Mast Cell–Derived Exosomes Activate Endothelial Cells to Secrete Plasminogen Activator Inhibitor Type 1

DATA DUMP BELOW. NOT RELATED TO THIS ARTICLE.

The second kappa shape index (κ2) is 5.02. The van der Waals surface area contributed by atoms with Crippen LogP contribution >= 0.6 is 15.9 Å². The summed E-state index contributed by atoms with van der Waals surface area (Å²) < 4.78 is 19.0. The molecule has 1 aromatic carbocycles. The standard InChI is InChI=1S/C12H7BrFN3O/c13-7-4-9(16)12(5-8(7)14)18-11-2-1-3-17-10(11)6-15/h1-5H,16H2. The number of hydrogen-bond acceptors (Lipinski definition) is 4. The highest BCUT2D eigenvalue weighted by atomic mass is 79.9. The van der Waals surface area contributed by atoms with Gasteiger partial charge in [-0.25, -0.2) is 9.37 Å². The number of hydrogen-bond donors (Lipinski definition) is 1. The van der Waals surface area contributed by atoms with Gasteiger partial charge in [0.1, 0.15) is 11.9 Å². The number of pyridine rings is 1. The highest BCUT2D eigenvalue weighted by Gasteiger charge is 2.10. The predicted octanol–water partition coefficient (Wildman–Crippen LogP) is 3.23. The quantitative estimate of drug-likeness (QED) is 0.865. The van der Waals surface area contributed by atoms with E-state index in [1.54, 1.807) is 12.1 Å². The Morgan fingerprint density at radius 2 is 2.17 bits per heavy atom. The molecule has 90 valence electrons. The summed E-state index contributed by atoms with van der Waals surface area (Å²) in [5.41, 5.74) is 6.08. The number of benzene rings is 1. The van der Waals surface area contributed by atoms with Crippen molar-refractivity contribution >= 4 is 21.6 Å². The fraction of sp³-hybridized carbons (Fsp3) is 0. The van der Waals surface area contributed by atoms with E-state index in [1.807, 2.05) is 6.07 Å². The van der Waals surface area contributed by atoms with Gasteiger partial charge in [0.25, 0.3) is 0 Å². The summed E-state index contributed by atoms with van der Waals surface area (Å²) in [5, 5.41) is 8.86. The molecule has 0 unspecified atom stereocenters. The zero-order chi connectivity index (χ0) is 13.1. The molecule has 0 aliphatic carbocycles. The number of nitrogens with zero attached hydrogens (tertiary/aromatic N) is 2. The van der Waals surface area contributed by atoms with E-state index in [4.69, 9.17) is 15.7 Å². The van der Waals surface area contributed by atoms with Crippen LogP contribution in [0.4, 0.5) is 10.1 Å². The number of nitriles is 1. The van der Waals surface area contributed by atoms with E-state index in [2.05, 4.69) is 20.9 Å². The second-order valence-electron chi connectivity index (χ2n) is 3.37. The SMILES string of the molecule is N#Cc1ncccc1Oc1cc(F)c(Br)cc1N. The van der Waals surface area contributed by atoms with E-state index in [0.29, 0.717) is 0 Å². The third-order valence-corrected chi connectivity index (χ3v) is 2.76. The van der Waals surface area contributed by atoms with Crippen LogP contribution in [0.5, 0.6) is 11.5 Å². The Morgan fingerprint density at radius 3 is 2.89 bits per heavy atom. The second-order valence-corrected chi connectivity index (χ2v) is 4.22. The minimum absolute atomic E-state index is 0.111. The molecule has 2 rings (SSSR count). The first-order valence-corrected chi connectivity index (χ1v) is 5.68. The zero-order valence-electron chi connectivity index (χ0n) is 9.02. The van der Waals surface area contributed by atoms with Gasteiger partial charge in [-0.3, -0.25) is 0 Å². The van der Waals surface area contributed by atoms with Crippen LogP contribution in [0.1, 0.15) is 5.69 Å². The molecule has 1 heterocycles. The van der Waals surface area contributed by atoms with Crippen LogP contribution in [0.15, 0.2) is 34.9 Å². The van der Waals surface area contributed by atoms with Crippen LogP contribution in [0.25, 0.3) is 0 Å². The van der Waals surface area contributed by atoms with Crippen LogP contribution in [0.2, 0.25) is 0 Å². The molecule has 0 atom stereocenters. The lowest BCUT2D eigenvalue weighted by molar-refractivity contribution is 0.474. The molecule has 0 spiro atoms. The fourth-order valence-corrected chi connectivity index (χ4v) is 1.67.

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OBJECTIVE: Previous studies supported the contribution of exosomes to an acellular mode of communication, leading to intercellular transfer of molecules. In this study we provide evidence that mast cell-derived exosomes induce plasminogen activator inhibitor type 1 (PAI-1) expression in endothelial cells, detectable at the level of PAI-1 mRNA and protein synthesis. The stimulating effect was also measured at the level of PAI-1 promoter activity. METHODS AND RESULTS: To identify components responsible for this activity, exosome proteins were separated by 2-dimensional PAGE, and protein spots were identified by microsequencing using electrospray (ISI-Q-TOF-Micromass) spectrometer. Components of 3 independent systems that can be involved in activation of endothelial cells, namely the prothrombinase complex, tumor necrosis factor-alpha, and angiotensinogen precursors were identified. Procoagulant activity of exosomes was confirmed by a thrombin generation assay using a specific chromogenic substrate. Because the potential of mast cell-derived exosomes to induce PAI-1 expression was completely abolished by hirudin, thrombin generated on exosomes seems to be responsible for this activity. CONCLUSIONS: It can be concluded that mast cell-derived exosomes via significant upregulation of PAI-1 secretion from endothelial cells may provide feedback between the characteristically increased PAI-1 levels and procoagulant states, both observed in diverse syndromes manifesting as endothelial cell dysfunction.
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